Currently, around four-in-10 (39 per cent) of those surveyed claimed they were aware of ransom-ware over the past 12 months
Last year to restore access to the stolen data, over half (56 per cent) of ransom-ware victims paid the ransom, according to a global study of 15,000 consumers conducted by global security company Kaspersky. But for 17 per cent of those, paying the ransom did not guarantee the return of stolen data. However, as public awareness of potential cyber threats grows there is reason for optimism in the fight against ransom-ware.
Used by criminals to extort money, ransom-ware is a type of malware. By using encryption or by locking users out of their device, it holds data to ransom. Kaspersky’s report, ‘Consumer appetite versus action: The state of data privacy amid growing digital dependency’, found that, the estimated money loss for around a quarter of respondents (26 per cent) was less than $100, but for 9 per cent, totals reached between $2,000 and $4,999.
Last year to restore access to the data, the percentage of victims paying the ransom was highest among those between the ages of 35 to 44 with two-thirds (65 per cent) admitting to paying. This compares to just over half (52 per cent) of those between the ages of 16 to 24 and only 11 per cent of those over the age of 55, showing that younger users are more likely to pay a ransom than those over 55.
Whether they paid or not, cases of paying a ransom among users who experienced ransom-ware infection, by age breakdown includes only 29 per cent of victims able to restore all their encrypted or blocked files following an attack. Half (50 per cent) lost at least some files, 32 per cent lost a significant amount, and 18 per cent lost a small number of files. Meanwhile, 13 per cent who did experience such an incident lost almost all their data.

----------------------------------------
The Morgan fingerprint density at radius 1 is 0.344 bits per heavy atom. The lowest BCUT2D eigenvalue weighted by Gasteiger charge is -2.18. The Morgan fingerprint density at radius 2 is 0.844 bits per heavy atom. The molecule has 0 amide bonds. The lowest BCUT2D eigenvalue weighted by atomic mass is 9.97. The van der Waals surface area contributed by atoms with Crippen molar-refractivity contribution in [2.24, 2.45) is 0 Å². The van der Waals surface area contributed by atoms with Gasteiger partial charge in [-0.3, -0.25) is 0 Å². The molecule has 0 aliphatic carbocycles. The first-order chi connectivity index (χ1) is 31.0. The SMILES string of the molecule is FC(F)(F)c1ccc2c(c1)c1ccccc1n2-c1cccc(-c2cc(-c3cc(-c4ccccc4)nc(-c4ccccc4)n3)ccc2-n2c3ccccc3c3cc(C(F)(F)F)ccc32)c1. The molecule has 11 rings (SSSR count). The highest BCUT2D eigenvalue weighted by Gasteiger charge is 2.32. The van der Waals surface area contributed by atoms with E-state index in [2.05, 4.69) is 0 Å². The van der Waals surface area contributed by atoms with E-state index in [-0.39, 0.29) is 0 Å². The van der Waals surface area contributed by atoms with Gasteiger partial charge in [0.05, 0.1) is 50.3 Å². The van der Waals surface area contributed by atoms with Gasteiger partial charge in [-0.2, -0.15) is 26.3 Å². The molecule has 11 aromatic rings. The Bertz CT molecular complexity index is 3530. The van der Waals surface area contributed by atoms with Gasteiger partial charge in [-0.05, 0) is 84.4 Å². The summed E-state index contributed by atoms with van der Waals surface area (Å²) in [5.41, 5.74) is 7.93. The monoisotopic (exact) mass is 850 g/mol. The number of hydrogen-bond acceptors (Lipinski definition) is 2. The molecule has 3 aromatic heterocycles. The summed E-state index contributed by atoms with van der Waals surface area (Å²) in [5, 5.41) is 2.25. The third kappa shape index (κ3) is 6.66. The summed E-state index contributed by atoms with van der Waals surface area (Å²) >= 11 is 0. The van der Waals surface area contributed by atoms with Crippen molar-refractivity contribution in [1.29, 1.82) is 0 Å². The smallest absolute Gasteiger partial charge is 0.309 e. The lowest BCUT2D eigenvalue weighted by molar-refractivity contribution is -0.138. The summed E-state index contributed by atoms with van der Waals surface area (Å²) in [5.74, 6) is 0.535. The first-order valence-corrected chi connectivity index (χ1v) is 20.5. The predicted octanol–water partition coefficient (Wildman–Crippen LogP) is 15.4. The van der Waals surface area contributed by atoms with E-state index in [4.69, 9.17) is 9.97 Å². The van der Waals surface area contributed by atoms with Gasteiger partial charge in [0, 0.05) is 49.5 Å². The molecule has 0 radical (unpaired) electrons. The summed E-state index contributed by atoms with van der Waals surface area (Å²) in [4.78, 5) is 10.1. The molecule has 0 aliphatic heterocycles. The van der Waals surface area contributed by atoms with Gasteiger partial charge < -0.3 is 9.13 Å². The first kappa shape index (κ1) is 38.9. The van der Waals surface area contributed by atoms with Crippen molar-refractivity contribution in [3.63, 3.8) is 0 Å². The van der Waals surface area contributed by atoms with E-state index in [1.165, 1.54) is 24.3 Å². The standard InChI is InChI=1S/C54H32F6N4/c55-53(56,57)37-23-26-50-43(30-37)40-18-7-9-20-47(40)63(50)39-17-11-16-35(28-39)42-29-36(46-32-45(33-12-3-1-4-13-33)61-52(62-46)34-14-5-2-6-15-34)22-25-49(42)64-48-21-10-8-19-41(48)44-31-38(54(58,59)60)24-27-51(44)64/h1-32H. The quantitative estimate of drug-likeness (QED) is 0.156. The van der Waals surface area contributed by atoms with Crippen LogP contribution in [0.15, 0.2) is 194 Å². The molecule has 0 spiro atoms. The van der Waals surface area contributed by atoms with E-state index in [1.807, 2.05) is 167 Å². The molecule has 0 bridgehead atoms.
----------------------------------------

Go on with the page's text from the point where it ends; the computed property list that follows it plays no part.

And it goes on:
“This data shows we have seen a significant proportion of consumers paying a ransom for their data over the past 12 months. But handing over money doesn’t guarantee the return of data, and only encourages cybercriminals to continue the practice. Therefore, we always recommend that those affected by ransom-ware do not pay as that money supports this scheme to thrive,” comments Marina Titova, Head of Consumer Product Marketing at Kaspersky. “Instead consumers should make sure to invest in initial protection and security for their devices and regularly back up all data. This will make the attack itself less appealing or lucrative to cybercriminals, reducing the use of the practice, and presenting a safer future for web users”.
Currently, around four-in-10 (39 per cent) of those surveyed claimed they were aware of ransom-ware over the past 12 months. As remote working becomes more prolific, it is important that this number rises. It is vital that consumers understand what to look out for, and what to do if they encounter ransom-ware. This will better help consumers protect themselves as they learn more about this form of cyber-attack.